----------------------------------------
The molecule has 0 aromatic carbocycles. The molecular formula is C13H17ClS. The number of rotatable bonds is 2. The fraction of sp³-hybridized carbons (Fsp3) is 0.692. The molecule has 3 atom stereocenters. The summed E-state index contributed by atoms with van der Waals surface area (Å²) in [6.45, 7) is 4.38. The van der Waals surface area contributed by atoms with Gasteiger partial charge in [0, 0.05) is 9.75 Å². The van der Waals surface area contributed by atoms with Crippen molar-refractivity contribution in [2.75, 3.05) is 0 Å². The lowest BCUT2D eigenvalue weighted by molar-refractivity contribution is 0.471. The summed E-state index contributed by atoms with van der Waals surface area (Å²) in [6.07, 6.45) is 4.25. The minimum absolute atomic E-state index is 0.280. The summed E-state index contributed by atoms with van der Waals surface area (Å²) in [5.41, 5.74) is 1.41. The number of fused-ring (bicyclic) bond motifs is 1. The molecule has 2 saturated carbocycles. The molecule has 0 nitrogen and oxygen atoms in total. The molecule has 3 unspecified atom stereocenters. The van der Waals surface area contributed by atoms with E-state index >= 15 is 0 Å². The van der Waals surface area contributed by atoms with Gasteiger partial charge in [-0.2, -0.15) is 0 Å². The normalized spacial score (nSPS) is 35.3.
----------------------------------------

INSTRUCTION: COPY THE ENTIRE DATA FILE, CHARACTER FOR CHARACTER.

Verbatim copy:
The molecule has 0 aromatic carbocycles. The molecular formula is C13H17ClS. The number of rotatable bonds is 2. The fraction of sp³-hybridized carbons (Fsp3) is 0.692. The molecule has 3 atom stereocenters. The summed E-state index contributed by atoms with van der Waals surface area (Å²) in [6.45, 7) is 4.38. The van der Waals surface area contributed by atoms with Gasteiger partial charge in [0, 0.05) is 9.75 Å². The van der Waals surface area contributed by atoms with Crippen molar-refractivity contribution in [2.75, 3.05) is 0 Å². The lowest BCUT2D eigenvalue weighted by molar-refractivity contribution is 0.471. The summed E-state index contributed by atoms with van der Waals surface area (Å²) in [6.07, 6.45) is 4.25. The minimum absolute atomic E-state index is 0.280. The summed E-state index contributed by atoms with van der Waals surface area (Å²) in [5.41, 5.74) is 1.41. The number of fused-ring (bicyclic) bond motifs is 1. The molecule has 2 saturated carbocycles. The molecule has 0 nitrogen and oxygen atoms in total. The molecule has 3 unspecified atom stereocenters. The van der Waals surface area contributed by atoms with E-state index >= 15 is 0 Å². The van der Waals surface area contributed by atoms with Gasteiger partial charge in [-0.2, -0.15) is 0 Å². The normalized spacial score (nSPS) is 35.3.